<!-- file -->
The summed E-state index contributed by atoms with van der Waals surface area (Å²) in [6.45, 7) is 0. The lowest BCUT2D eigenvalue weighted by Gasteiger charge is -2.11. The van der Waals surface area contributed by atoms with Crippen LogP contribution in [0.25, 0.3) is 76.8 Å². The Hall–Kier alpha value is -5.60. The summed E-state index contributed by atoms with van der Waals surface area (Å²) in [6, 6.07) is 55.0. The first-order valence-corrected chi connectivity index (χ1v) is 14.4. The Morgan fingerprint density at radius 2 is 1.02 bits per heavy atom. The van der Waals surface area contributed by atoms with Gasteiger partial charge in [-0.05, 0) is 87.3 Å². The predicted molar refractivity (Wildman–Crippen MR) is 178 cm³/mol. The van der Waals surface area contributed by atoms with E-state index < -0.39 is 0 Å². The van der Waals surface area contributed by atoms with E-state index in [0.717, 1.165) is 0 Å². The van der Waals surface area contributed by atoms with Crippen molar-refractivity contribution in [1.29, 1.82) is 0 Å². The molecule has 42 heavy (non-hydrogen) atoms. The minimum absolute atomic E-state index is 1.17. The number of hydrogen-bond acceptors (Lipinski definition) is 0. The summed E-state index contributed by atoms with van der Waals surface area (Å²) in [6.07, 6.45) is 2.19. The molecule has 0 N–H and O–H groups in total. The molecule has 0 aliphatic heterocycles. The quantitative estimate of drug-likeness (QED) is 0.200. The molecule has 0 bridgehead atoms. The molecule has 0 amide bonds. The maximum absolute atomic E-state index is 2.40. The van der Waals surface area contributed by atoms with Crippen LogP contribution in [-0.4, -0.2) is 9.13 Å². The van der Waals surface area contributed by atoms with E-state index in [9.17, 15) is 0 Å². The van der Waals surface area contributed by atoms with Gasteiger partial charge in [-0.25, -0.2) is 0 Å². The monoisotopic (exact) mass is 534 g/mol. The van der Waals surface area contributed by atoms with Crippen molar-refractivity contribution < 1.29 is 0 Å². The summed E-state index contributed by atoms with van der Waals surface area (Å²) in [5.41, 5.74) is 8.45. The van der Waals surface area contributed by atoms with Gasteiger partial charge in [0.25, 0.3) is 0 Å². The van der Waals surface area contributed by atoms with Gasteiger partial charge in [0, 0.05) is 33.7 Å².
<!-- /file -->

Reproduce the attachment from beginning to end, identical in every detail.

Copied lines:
The summed E-state index contributed by atoms with van der Waals surface area (Å²) in [6.45, 7) is 0. The lowest BCUT2D eigenvalue weighted by Gasteiger charge is -2.11. The van der Waals surface area contributed by atoms with Crippen LogP contribution in [0.25, 0.3) is 76.8 Å². The Hall–Kier alpha value is -5.60. The summed E-state index contributed by atoms with van der Waals surface area (Å²) in [6, 6.07) is 55.0. The first-order valence-corrected chi connectivity index (χ1v) is 14.4. The Morgan fingerprint density at radius 2 is 1.02 bits per heavy atom. The van der Waals surface area contributed by atoms with Gasteiger partial charge in [-0.05, 0) is 87.3 Å². The predicted molar refractivity (Wildman–Crippen MR) is 178 cm³/mol. The van der Waals surface area contributed by atoms with E-state index < -0.39 is 0 Å². The van der Waals surface area contributed by atoms with E-state index in [0.717, 1.165) is 0 Å². The van der Waals surface area contributed by atoms with Crippen molar-refractivity contribution in [1.29, 1.82) is 0 Å². The molecule has 42 heavy (non-hydrogen) atoms. The minimum absolute atomic E-state index is 1.17. The number of hydrogen-bond acceptors (Lipinski definition) is 0. The summed E-state index contributed by atoms with van der Waals surface area (Å²) in [6.07, 6.45) is 2.19. The molecule has 0 N–H and O–H groups in total. The molecule has 0 aliphatic heterocycles. The quantitative estimate of drug-likeness (QED) is 0.200. The molecule has 0 bridgehead atoms. The molecule has 0 amide bonds. The maximum absolute atomic E-state index is 2.40. The van der Waals surface area contributed by atoms with Crippen LogP contribution in [-0.4, -0.2) is 9.13 Å². The van der Waals surface area contributed by atoms with E-state index in [9.17, 15) is 0 Å². The van der Waals surface area contributed by atoms with Gasteiger partial charge in [-0.25, -0.2) is 0 Å². The monoisotopic (exact) mass is 534 g/mol. The van der Waals surface area contributed by atoms with Crippen molar-refractivity contribution < 1.29 is 0 Å². The summed E-state index contributed by atoms with van der Waals surface area (Å²) in [5.41, 5.74) is 8.45. The van der Waals surface area contributed by atoms with Gasteiger partial charge in [0.25, 0.3) is 0 Å². The van der Waals surface area contributed by atoms with Gasteiger partial charge in [0, 0.05) is 33.7 Å².